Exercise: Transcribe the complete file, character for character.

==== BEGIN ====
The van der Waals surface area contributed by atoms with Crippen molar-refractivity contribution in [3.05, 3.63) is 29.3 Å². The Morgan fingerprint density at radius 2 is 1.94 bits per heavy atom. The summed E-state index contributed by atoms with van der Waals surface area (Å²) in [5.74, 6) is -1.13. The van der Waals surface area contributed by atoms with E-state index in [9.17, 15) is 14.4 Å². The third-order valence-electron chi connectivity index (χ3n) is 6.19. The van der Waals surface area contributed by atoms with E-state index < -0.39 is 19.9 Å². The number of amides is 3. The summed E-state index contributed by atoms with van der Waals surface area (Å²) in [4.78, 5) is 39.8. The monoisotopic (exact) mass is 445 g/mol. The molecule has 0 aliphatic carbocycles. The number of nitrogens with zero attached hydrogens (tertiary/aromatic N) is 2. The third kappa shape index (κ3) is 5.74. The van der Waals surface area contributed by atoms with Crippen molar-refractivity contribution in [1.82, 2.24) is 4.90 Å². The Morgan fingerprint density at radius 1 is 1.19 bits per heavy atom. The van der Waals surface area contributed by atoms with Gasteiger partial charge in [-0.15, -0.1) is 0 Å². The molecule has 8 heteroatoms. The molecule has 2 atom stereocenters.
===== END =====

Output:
The van der Waals surface area contributed by atoms with Crippen molar-refractivity contribution in [3.05, 3.63) is 29.3 Å². The Morgan fingerprint density at radius 2 is 1.94 bits per heavy atom. The summed E-state index contributed by atoms with van der Waals surface area (Å²) in [5.74, 6) is -1.13. The van der Waals surface area contributed by atoms with E-state index in [9.17, 15) is 14.4 Å². The third-order valence-electron chi connectivity index (χ3n) is 6.19. The van der Waals surface area contributed by atoms with E-state index < -0.39 is 19.9 Å². The number of amides is 3. The summed E-state index contributed by atoms with van der Waals surface area (Å²) in [4.78, 5) is 39.8. The monoisotopic (exact) mass is 445 g/mol. The molecule has 0 aliphatic carbocycles. The number of nitrogens with zero attached hydrogens (tertiary/aromatic N) is 2. The third kappa shape index (κ3) is 5.74. The van der Waals surface area contributed by atoms with Crippen molar-refractivity contribution in [1.82, 2.24) is 4.90 Å². The Morgan fingerprint density at radius 1 is 1.19 bits per heavy atom. The van der Waals surface area contributed by atoms with Gasteiger partial charge in [-0.15, -0.1) is 0 Å². The molecule has 8 heteroatoms. The molecule has 2 atom stereocenters.